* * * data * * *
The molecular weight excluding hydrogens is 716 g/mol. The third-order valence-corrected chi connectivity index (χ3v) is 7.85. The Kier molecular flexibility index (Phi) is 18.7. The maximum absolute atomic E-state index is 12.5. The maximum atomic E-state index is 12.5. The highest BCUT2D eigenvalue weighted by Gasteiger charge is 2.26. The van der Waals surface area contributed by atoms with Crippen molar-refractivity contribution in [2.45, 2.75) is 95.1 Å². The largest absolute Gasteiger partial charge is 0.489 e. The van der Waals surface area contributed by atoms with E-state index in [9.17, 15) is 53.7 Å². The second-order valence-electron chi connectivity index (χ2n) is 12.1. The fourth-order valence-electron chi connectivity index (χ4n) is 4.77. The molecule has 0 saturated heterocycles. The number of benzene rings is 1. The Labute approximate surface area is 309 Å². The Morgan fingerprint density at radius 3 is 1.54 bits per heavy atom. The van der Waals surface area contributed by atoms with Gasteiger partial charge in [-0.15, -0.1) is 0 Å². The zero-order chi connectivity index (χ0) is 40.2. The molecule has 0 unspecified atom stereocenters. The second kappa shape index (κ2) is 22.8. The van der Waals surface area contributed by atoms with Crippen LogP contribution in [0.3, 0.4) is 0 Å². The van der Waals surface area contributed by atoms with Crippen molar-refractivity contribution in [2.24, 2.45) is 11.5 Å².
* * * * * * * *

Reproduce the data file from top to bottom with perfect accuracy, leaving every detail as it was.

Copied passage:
The molecular weight excluding hydrogens is 716 g/mol. The third-order valence-corrected chi connectivity index (χ3v) is 7.85. The Kier molecular flexibility index (Phi) is 18.7. The maximum absolute atomic E-state index is 12.5. The maximum atomic E-state index is 12.5. The highest BCUT2D eigenvalue weighted by Gasteiger charge is 2.26. The van der Waals surface area contributed by atoms with Crippen molar-refractivity contribution in [2.45, 2.75) is 95.1 Å². The largest absolute Gasteiger partial charge is 0.489 e. The van der Waals surface area contributed by atoms with E-state index in [9.17, 15) is 53.7 Å². The second-order valence-electron chi connectivity index (χ2n) is 12.1. The fourth-order valence-electron chi connectivity index (χ4n) is 4.77. The molecule has 0 saturated heterocycles. The number of benzene rings is 1. The Labute approximate surface area is 309 Å². The Morgan fingerprint density at radius 3 is 1.54 bits per heavy atom. The van der Waals surface area contributed by atoms with Gasteiger partial charge in [-0.15, -0.1) is 0 Å². The zero-order chi connectivity index (χ0) is 40.2. The molecule has 0 unspecified atom stereocenters. The second kappa shape index (κ2) is 22.8. The van der Waals surface area contributed by atoms with Crippen LogP contribution in [0.3, 0.4) is 0 Å². The van der Waals surface area contributed by atoms with Crippen molar-refractivity contribution in [2.24, 2.45) is 11.5 Å².